David Bowie’s journey from Croydon to the stars


By - Tuesday 12th January, 2016

Max Shirley explores the life of the recently deceased icon, David Bowie


David Bowie was one of the most influential artists of his time. His pure genius led to the invention of many-a-persona and the revitalisation of the music industry as a whole. He began in space with Ziggy Stardust and ended as an artistic rocker, fallen, in Blackstar.

David Bowie broke all possible boundaries. He defied all stereotypes, refusing to disappear into the crowd. The world was his creative playground, music, fashion and sexuality were just material items that helped him express who he really was.

“I had to resign myself, many years ago, that I’m not too articulate when it comes to explaining how I feel about things. But my music does it for me, it really does”

Bowie was born David Robert Jones to Margaret Mary and Haywood Stenton Jones on the 8th January 1947, Brixton London. In 1953 his family moved to the London borough of Bromley, bordering onto Croydon.

David Bowie studied art, music and design at Croydon School of Art and Tim Strange, its current head, said it was a “very sad day” when the college learned of his death. He noted him as an ‘illustrious alumni” and labelled him an “inspiration for students and staff”, stating that Bowie was “one of the few exceptionally creative [artists]“, who explored and pushed the boundaries of music.

Croydon loves Bowie more than he loved it

David Bowie had strong views about Croydon, though. During an interview in 1999 he proclaimed: “It was my nemesis, I hated Croydon with a real vengeance. It represented everything I didn’t want in my life, everything I wanted to get away from. I think it’s the most derogatory thing I can say about somebody or something: God, it’s so fucking Croydon!” A concrete jungle we may be, but Croydon has definitely evolved since the ’90s. Today Croydon loves Bowie more than he loved it.

Bowie formed his first band at the age of 15, called the Konrads, they played locally at youth gatherings and weddings. Six bands later Bowie re-invented himself to avoid confusion with Davy Jones of The Monkees. April 1967 saw the release of his first solo single ‘The Laughing Gnome’, which failed to see the charts. Six weeks later his debut album, David Bowie, surfaced but, much like his single, never saw the light of the charts. It was his last release for two years.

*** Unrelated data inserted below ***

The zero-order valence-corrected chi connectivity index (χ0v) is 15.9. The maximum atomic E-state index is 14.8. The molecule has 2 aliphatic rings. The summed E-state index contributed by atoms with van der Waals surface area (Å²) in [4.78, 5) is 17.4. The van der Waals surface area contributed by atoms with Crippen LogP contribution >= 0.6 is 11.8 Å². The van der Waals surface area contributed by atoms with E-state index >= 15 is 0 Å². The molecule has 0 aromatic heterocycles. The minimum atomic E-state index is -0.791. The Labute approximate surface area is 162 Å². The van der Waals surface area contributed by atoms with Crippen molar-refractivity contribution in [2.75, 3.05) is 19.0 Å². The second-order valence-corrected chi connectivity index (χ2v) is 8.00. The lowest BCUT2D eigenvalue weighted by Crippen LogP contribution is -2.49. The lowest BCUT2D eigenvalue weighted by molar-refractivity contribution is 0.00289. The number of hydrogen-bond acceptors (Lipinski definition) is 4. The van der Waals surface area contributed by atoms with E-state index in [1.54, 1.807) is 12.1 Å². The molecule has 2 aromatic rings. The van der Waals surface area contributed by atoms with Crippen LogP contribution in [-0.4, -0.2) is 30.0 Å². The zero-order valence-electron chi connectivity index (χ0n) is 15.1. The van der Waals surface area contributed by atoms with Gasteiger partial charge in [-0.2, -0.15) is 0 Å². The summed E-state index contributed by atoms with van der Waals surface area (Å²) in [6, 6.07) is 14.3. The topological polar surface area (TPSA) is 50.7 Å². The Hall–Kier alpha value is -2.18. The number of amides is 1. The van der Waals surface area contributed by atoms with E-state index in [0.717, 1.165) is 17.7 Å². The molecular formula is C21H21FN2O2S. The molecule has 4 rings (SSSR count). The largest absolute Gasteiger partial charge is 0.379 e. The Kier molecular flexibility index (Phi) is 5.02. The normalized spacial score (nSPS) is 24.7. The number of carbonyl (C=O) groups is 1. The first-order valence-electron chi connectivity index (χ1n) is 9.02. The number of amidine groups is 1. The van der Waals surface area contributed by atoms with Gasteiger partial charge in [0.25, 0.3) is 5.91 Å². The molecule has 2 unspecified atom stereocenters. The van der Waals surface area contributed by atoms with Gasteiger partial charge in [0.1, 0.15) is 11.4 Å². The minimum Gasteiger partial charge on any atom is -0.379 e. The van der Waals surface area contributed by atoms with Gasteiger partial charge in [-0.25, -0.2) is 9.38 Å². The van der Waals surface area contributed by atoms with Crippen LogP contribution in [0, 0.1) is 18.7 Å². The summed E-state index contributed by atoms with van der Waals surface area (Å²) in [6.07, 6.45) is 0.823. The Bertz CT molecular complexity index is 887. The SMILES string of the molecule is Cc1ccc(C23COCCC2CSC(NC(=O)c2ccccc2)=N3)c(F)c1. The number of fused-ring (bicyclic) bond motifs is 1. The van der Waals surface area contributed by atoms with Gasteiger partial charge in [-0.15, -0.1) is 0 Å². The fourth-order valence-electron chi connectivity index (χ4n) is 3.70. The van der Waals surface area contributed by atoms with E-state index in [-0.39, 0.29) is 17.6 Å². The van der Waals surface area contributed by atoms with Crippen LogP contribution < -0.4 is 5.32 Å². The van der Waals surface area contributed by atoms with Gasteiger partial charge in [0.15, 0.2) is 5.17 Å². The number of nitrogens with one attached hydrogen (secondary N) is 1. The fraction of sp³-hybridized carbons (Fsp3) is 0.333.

His second album, Space Oddity, aroused more than just a small interest in Europe. The narrative of Major Tom, orbiting Earth alone, was an instant hit, reaching the charts in 1969, the year of the moon landing. It predicted the fascination that would surround astronauts from that moment on, with lines such as “the papers want to know whose shirts you wear” and “planet Earth is blue, and there’s nothing I can do.”

David Bowie’s fourth album, Hunky Dory, is arguably his first great work and the foundation for things to come. The album included timeless titles such as the chilling ‘Life on Mars?‘. To highlight another small scene from his music career, 1977 saw the release of the phenomenal song ‘Heroes‘. It expresses the limitations that we all have, but reminds us that “we can be heroes”.

“I wanted to prove the sustaining power of music”

David Bowie was an actor as well as a musician, appearing on Broadway in 1980 as the Elephant Man. Among all his considerable works sits one that resonates with me, Labyrinth, a story that I can still recall from my younger years. Bowie plays the heinous character of Jareth, the goblin king, who captures the baby brother of Sarah, played by Jennifer Connelly. The cheery song ‘Magic Dance‘ is enough to bring a smile to any fan’s face.

Blackstar was his last and most recent album released on his sixty-ninth birthday, 8th January 2016. ‘Lazarus‘, a song from the critically acclaimed Blackstar, started with the lyrics: “Look up here, I’m in heaven”. The song is his goodbye, a parting gift for all of his fans.

David Bowie died on 10th January 2016 after suffering from an unspecified type of cancer for eighteen months. As he said in his final goodbye: “You know, I’ll be free. Just like that bluebird”.

Max Shirley

Max Shirley

Max recently finished Sixth Form at a local independent school and will be starting an English Literature degree in the new academic year. Max is a copy-editor at a Croydon-based start-up. Twitter: @max_shirley_

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  • Sean Creighton

    When I was at University I watched Joe Cocker rehearse for the record he made for the Rag Week Committee that helped launch his career. I was blown away; here was an undiscovered talent. University dances were full of talented bands and solo performers. But when I first heard Space Oddity on the Union bar jukebox I sensed that Bowie was a unique talent to be watched. It remains my favourite of his songs.

    • Max Shirley

      That is amazing, you had the chance to watch Joe Cocker! David Bowie was and always will be a spectacular artist – his songs are among the favourites of many people, from all different cultures and backgrounds.